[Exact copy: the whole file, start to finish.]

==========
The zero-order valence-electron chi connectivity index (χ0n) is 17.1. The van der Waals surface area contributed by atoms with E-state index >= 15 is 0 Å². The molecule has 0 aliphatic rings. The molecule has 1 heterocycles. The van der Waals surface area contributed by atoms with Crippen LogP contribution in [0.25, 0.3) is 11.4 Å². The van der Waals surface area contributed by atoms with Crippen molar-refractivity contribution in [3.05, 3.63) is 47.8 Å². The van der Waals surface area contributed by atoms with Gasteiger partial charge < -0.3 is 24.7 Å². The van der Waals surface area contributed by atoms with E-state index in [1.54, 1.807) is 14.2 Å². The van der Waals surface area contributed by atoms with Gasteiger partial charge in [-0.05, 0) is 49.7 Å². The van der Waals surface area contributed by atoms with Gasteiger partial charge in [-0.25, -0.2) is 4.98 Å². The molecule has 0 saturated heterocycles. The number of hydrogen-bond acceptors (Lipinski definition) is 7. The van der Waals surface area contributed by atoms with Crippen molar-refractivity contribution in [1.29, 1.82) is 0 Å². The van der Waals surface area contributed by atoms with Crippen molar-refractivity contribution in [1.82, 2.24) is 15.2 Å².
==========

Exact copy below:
The zero-order valence-electron chi connectivity index (χ0n) is 17.1. The van der Waals surface area contributed by atoms with E-state index >= 15 is 0 Å². The molecule has 0 aliphatic rings. The molecule has 1 heterocycles. The van der Waals surface area contributed by atoms with Crippen LogP contribution in [0.25, 0.3) is 11.4 Å². The van der Waals surface area contributed by atoms with Crippen molar-refractivity contribution in [3.05, 3.63) is 47.8 Å². The van der Waals surface area contributed by atoms with Gasteiger partial charge < -0.3 is 24.7 Å². The van der Waals surface area contributed by atoms with E-state index in [1.54, 1.807) is 14.2 Å². The van der Waals surface area contributed by atoms with Gasteiger partial charge in [-0.05, 0) is 49.7 Å². The van der Waals surface area contributed by atoms with Gasteiger partial charge in [-0.25, -0.2) is 4.98 Å². The molecule has 0 saturated heterocycles. The number of hydrogen-bond acceptors (Lipinski definition) is 7. The van der Waals surface area contributed by atoms with Crippen molar-refractivity contribution in [1.29, 1.82) is 0 Å². The van der Waals surface area contributed by atoms with Crippen molar-refractivity contribution in [1.82, 2.24) is 15.2 Å².